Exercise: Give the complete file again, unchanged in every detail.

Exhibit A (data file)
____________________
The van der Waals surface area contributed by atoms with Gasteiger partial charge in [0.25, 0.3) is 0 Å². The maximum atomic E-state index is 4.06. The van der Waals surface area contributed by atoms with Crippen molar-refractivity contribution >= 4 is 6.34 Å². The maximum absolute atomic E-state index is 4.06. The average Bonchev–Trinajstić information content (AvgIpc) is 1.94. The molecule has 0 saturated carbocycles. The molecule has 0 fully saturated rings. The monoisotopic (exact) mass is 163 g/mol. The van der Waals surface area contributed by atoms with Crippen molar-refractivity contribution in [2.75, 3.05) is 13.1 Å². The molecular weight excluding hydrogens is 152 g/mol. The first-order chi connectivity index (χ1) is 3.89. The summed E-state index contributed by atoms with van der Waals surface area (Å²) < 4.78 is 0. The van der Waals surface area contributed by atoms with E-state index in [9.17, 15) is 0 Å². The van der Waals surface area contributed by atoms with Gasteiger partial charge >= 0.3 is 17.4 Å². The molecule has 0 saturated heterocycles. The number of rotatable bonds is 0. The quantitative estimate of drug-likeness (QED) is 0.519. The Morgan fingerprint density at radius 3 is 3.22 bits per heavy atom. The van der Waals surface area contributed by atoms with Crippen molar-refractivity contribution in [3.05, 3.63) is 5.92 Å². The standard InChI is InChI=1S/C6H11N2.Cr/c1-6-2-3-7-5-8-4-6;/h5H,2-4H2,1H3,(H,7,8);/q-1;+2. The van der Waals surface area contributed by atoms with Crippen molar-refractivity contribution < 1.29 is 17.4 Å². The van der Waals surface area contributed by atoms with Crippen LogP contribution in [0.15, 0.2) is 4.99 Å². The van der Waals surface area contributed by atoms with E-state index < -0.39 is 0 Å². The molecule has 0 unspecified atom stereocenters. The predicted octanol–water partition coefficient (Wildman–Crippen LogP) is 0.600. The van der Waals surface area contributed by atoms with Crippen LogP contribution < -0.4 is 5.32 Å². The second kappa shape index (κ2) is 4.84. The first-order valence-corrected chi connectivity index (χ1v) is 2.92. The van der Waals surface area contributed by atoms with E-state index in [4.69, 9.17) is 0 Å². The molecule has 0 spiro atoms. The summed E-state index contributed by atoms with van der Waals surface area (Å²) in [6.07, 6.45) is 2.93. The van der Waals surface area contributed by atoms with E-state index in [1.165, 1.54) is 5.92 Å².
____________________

The van der Waals surface area contributed by atoms with Gasteiger partial charge in [0.25, 0.3) is 0 Å². The maximum atomic E-state index is 4.06. The van der Waals surface area contributed by atoms with Crippen molar-refractivity contribution >= 4 is 6.34 Å². The maximum absolute atomic E-state index is 4.06. The average Bonchev–Trinajstić information content (AvgIpc) is 1.94. The molecule has 0 saturated carbocycles. The molecule has 0 fully saturated rings. The monoisotopic (exact) mass is 163 g/mol. The van der Waals surface area contributed by atoms with Crippen molar-refractivity contribution in [2.75, 3.05) is 13.1 Å². The molecular weight excluding hydrogens is 152 g/mol. The first-order chi connectivity index (χ1) is 3.89. The summed E-state index contributed by atoms with van der Waals surface area (Å²) < 4.78 is 0. The van der Waals surface area contributed by atoms with E-state index in [9.17, 15) is 0 Å². The van der Waals surface area contributed by atoms with Gasteiger partial charge >= 0.3 is 17.4 Å². The molecule has 0 saturated heterocycles. The number of rotatable bonds is 0. The quantitative estimate of drug-likeness (QED) is 0.519. The Morgan fingerprint density at radius 3 is 3.22 bits per heavy atom. The van der Waals surface area contributed by atoms with Crippen molar-refractivity contribution in [3.05, 3.63) is 5.92 Å². The standard InChI is InChI=1S/C6H11N2.Cr/c1-6-2-3-7-5-8-4-6;/h5H,2-4H2,1H3,(H,7,8);/q-1;+2. The van der Waals surface area contributed by atoms with Crippen molar-refractivity contribution < 1.29 is 17.4 Å². The van der Waals surface area contributed by atoms with Crippen LogP contribution in [0.15, 0.2) is 4.99 Å². The van der Waals surface area contributed by atoms with E-state index < -0.39 is 0 Å². The molecule has 0 unspecified atom stereocenters. The predicted octanol–water partition coefficient (Wildman–Crippen LogP) is 0.600. The van der Waals surface area contributed by atoms with Crippen LogP contribution < -0.4 is 5.32 Å². The second kappa shape index (κ2) is 4.84. The first-order valence-corrected chi connectivity index (χ1v) is 2.92. The van der Waals surface area contributed by atoms with E-state index in [4.69, 9.17) is 0 Å². The molecule has 0 spiro atoms. The summed E-state index contributed by atoms with van der Waals surface area (Å²) in [6.07, 6.45) is 2.93. The van der Waals surface area contributed by atoms with E-state index in [1.165, 1.54) is 5.92 Å².